A second plank of the reforms is to stabilise the financial sector. Tigipko admits that the domestic capital market is in an "embryonic" state and promised reforms to develop the breadth and depth of the market, where the main effort will be on the banking sector. The most important things have already been done. The state has nationalised five banks in all and only one, Nadra Bank, remains in need of recapitalisation, a decision on which will be made soon, says Tigipko.

In the meantime, there are draft laws in the Rada to increase the independence of the NBU as well as enhance the transparency of banks, their owners and the groups of the owners. Another draft law will improve the protection of creditors. "Many of the problems we have today stem from creditor rights not being sufficiently protected," says Tigipko.

Georgia on its mind

The third plank - and Tigipko rattled off his speech bullet point-style complete with a), b), c) sub-points in each category, speaking entirely without notes - is to make life easier for investors.

Tigipko shared the stage with Giorgi Baramidze, deputy PM of Georgia, which the World Bank ranks as the 11th easiest place in the world to do business. Tigipko recently went to Georgia to look at what they have done (a lot) and came back with two new Georgian advisors to help reform the Ukrainian bureaucracy.

The main thrust is to emulate Georgia's slash-and-burn approach to state regulation. Currently, there are more than 70 government oversight or regulatory offices, but Tigipko promised to cut this to 40 (Georgia now has only 20).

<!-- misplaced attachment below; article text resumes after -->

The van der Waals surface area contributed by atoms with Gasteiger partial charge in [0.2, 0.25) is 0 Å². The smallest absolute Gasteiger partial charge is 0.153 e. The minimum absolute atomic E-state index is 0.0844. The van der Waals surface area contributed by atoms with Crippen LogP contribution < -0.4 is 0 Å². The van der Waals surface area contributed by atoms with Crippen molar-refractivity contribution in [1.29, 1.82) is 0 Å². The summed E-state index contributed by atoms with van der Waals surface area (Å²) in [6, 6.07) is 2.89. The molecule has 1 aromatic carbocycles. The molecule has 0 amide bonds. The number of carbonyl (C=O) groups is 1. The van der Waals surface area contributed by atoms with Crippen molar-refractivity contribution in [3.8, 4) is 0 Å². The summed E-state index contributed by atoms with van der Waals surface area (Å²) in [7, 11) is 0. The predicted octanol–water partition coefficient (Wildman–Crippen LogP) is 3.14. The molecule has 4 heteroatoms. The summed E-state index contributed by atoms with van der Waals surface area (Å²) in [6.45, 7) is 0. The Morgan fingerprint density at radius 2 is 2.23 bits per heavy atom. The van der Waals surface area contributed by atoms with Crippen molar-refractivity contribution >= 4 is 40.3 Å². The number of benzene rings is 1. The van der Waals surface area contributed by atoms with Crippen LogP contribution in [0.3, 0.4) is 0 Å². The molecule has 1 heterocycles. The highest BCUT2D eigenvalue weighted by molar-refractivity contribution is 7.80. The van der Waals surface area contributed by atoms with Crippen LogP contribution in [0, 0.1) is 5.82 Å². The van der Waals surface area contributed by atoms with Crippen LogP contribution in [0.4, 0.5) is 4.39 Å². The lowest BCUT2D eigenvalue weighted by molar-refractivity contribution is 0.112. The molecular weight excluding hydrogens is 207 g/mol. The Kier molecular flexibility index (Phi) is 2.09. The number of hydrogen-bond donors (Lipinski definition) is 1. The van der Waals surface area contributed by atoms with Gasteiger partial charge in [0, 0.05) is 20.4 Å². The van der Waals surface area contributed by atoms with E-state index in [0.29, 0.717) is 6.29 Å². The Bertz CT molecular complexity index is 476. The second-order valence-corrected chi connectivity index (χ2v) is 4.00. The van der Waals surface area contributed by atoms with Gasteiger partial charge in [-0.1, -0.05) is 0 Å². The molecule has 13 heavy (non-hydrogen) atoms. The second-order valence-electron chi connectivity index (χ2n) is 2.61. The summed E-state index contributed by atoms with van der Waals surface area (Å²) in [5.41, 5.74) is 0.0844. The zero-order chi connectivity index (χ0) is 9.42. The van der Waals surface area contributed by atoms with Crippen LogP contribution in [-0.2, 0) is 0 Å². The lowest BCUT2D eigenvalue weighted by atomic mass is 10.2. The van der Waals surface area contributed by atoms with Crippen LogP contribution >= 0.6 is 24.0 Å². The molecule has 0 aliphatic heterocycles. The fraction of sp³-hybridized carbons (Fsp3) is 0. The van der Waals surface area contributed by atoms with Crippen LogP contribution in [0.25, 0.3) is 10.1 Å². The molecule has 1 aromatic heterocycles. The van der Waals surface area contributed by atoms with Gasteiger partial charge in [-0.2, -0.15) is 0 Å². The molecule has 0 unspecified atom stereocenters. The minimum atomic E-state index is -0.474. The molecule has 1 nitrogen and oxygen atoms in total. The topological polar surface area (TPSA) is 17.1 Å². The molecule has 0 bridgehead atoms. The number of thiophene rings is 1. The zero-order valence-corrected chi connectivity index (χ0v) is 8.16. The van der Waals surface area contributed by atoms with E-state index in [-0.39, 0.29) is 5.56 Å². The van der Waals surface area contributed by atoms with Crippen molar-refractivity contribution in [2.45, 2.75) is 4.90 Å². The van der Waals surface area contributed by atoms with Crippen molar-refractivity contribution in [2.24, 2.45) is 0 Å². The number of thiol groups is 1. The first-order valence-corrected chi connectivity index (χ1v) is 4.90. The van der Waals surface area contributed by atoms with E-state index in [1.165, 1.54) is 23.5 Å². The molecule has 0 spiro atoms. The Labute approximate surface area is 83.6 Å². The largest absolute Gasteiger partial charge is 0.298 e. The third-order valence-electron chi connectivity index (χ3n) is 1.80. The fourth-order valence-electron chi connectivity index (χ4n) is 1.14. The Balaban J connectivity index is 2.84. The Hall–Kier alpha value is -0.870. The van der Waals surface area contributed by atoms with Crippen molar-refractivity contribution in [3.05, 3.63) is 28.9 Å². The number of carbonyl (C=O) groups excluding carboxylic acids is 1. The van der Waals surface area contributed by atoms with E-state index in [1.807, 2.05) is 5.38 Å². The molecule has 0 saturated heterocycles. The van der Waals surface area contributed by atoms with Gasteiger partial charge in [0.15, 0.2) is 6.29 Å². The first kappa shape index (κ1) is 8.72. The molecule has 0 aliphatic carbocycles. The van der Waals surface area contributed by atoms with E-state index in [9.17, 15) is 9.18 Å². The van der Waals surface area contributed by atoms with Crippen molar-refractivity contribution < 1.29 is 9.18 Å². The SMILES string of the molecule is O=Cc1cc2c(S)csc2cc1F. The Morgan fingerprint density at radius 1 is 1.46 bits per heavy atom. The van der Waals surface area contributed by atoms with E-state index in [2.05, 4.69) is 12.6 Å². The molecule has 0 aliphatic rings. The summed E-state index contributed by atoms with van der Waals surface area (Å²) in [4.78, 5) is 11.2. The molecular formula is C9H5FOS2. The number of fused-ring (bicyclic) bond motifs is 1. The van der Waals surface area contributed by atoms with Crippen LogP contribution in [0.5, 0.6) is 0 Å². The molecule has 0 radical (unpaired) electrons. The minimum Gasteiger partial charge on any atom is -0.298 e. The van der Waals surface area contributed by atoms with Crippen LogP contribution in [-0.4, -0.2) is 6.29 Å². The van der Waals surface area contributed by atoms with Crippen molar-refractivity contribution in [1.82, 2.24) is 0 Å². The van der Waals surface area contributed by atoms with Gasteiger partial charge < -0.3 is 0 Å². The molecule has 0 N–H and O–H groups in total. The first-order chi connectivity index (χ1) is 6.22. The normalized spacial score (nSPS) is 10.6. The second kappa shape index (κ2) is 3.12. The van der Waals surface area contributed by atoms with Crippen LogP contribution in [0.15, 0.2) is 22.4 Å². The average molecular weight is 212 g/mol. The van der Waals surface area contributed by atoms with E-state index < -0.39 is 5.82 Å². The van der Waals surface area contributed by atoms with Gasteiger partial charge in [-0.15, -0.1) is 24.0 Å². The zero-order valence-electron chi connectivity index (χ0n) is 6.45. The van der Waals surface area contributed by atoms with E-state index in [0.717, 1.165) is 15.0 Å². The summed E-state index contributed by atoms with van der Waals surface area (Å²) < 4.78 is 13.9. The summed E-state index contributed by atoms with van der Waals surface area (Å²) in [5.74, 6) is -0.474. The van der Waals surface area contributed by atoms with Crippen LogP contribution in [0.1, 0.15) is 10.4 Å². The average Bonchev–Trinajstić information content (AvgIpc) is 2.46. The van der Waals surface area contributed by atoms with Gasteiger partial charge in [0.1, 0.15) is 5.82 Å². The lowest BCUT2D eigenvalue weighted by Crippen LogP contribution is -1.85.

A new draft tax code will be the first real test of the administration's ability to make business-friendly change. bne's correspondents in Kyiv report that while the government has been consulting with local business, they have not listened to the advice and many small businesses say the new code would hurt their businesses, if not kill them off entirely. The more extreme end of the criticism claims that the oligarchs, who dominate the Rada, are pushing for a harsh tax regime, but wrangling exemptions for themselves, so they can use the tax code to grab more businesses. It is hard to tell to what extent the complaints are just the normal gripes over tax hikes or constitute real fears.

However, Tigipko promises that the reforms would soon lead to tax cuts. "By 2014, VAT will be reduced from 20% [now] to 17%, and by expanding the tax base we can afford to reduce the tax rates," says Tigipko, adding that key industries like aviation, shipbuilding, hotels and education will receive tax breaks.

"We wasted the public trust invested in us during the Orange Revolution. Georgia didn't. We will borrow from Georgia in things like the reduction of the number of licenses and we will create a regime that is even more liberal than that in Georgia. We are not afraid of unpopular reforms, but I know investors look first at deeds and not words but I am sure you will see our words translate into action," said Tigipko.

Now that would be nice.